Visuo-manual Aiming Movements in 6- to 10-Year-Old Children: Evidence for an Asymmetric and Asynchronous Development of Information Processes
permalinkBrain and Cognition - 1996-03-01Pellizzer G, Hauert CA10.1006/brcg.1996.0011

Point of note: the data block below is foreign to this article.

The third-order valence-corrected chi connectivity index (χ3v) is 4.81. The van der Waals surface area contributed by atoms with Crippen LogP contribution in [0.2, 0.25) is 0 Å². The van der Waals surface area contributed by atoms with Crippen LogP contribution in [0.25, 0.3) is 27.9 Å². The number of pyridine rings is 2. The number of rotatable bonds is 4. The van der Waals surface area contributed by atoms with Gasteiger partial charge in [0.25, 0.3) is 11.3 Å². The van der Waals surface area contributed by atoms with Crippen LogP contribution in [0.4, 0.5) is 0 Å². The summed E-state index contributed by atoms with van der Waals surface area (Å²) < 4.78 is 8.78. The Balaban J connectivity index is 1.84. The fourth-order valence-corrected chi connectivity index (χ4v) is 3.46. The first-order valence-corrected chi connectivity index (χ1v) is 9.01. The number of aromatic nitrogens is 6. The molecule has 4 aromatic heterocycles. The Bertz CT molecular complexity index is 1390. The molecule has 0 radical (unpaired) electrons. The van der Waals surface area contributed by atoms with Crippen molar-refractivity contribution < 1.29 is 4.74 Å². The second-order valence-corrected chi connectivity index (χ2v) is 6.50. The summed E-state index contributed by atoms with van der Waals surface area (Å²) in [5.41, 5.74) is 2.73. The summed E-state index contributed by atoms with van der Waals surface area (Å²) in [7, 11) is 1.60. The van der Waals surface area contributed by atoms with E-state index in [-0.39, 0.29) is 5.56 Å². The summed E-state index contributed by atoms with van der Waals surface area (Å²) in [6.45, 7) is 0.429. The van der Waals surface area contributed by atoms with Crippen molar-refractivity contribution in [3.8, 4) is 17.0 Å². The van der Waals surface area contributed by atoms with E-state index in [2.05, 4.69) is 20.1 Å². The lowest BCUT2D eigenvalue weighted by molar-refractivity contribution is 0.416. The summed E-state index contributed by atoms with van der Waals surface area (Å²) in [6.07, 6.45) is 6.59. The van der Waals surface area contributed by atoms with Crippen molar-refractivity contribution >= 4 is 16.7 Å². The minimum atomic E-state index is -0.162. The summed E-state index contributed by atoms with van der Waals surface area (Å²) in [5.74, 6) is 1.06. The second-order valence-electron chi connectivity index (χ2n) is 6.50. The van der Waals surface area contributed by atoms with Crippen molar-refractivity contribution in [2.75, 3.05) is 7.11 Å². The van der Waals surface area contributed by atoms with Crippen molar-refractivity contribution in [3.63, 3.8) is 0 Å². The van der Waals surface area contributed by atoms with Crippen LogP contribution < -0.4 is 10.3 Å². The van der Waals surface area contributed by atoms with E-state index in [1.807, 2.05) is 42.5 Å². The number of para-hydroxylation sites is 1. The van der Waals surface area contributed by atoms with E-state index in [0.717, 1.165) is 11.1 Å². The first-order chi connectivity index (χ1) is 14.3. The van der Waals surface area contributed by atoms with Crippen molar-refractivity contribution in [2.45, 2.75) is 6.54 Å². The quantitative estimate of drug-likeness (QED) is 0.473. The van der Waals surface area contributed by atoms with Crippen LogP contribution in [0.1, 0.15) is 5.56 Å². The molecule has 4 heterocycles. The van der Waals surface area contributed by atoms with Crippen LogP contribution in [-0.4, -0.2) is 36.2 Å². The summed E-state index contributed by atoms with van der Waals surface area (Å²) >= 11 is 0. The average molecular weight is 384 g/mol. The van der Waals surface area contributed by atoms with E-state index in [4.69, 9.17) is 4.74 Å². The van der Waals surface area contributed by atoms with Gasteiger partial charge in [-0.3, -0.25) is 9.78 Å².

Sixty children from 6 to 10 years old participated in an open-loop visuo-manual aiming task (Experiment 1). They were asked to point as fast and accurately as possible toward lateralized visual targets. Responses were wrist flexion-extension movements. Results showed non-monotonic changes with age of constant error, reaction time, and movement time. Constant error for targets presented in the right visual field increased between 6 and 8 years and decreased afterward. Reaction time and movement time decreased with age except at 8 years where they tended to increase. The same subjects participated in two control tasks. One task was designed to test the spatial localization of the lateralized visual targets (Experiment 2). Results showed that subjects localized very accurately the targets at all ages. The second control task was designed to test simple reaction time to the same visual stimuli used in the previous tasks (Experiment 3). Results indicate that reaction time decreased linearly with age when no spatial processing is required for the production of the response. The results of the three experiments showed different developmental functions according to the processes involved in each task. Moreover, they suggest that the conversion from visual to motor coordinates undergo a qualitative change at 8 years of age, and that the prevailing process of this conversion is located in the left cerebral hemisphere.